River sediment data is essentialfor watershed management, flood control engineering, and river ecology. A newsuspended sediment concentration (SSC) measurement method based on time domainreflectometry (TDR) technique had been developed from 2006-2009 under projectssupported by Water Resource Agency (WRA). Unlike optical and acoustic methods,TDR SSC method is not affected by the soil particle size or type, and it ismore economical, easy to be maintained, and applicable for high SSC monitoring.In a project from 2011~2012, the technique continued to mature to overcome somepractical problems, including suppression of fouling, modulization ofdetachable probe, and digitization of TDR sampler to avoid temperature effect.A SSC data acquisition and information management system was also developed. Tofurther implement the TDR SSC monitoring, this study continued to maintain andupdate existing monitoring stations and added two more demonstration monitoringstations. Full runoff events were monitored to provide full event sedigraph andevaluate field performance.
Inaddition to the field monitoring, several attempts were conducted to furthersuppress the temperature effect and increase measurement accuracy. It was foundthat the new coating (PEEK) proposed in the previous study to reduce foulingcauses additional temperature effect on SSC measurement. The coating thicknessshould be reduced or some temperature-independent coating material should beused. The experimental results also show that thermal couple sensor and thecorresponding type of A/D module significantly reduce temperature effect on thewater temperature measurement, which is required to compensate the effect ofwater temperature on SSC. A heat dissipating mechanism in the enclosure is alsoproposed and added in the drafted in technical manual. At this point, the TDRmethod has a resolution of 1000 ppm and practically unlimited measurementrange. The SSC data acquisition and information management system was furtherimproved in this study. In addition, the TDR SSC data dissemination was enabledbased on WRA’s WRISP hydrological information exchange platform. The techniquedeveloped in this study was applied in another project dealing with monitoringof density current in Shihman reservoir, successfully providing detailedsediment transport information for sediment sluicing operation.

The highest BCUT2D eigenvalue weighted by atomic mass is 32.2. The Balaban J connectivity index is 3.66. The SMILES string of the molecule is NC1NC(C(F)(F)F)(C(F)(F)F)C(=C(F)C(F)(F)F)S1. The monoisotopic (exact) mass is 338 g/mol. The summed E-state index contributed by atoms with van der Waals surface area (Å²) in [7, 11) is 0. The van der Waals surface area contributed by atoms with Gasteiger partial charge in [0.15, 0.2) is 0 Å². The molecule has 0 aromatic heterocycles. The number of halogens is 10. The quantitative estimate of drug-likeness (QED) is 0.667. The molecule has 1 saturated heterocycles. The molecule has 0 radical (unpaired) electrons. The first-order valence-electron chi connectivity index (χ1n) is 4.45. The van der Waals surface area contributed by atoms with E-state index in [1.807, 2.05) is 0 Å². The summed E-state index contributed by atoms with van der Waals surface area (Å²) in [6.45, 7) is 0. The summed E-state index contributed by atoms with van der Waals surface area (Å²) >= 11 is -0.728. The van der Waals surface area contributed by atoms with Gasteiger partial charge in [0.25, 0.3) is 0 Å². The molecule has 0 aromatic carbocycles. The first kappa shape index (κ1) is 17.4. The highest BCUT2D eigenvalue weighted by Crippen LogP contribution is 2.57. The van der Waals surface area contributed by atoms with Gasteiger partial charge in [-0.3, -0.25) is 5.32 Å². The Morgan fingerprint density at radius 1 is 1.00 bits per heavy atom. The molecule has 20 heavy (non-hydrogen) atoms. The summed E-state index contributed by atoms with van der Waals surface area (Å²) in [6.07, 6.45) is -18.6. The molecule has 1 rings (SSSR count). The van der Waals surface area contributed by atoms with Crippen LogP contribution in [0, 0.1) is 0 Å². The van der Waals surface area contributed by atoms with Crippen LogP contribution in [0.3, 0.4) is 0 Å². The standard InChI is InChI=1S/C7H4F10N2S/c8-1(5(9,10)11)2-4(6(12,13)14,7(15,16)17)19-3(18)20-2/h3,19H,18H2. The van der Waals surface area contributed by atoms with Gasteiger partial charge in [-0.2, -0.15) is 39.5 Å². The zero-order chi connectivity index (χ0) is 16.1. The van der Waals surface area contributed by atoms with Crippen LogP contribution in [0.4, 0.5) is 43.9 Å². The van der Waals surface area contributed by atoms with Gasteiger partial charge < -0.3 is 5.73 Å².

Thisstudy also examined hydrological stations of WRA and prioritized stations inwhich TDR SSC monitoring can be added. However, some practical problems (e.g.interference of debris and sedimentation in the protection pipe) were stillobserved in the field monitoring program. Further improvement is suggestedbefore adding more new monitoring stations. It was recommended to continueimproving the field construction method and investigate SSC variation in thecross section. Further study is also required to obtain thedischarge-representative average SSC.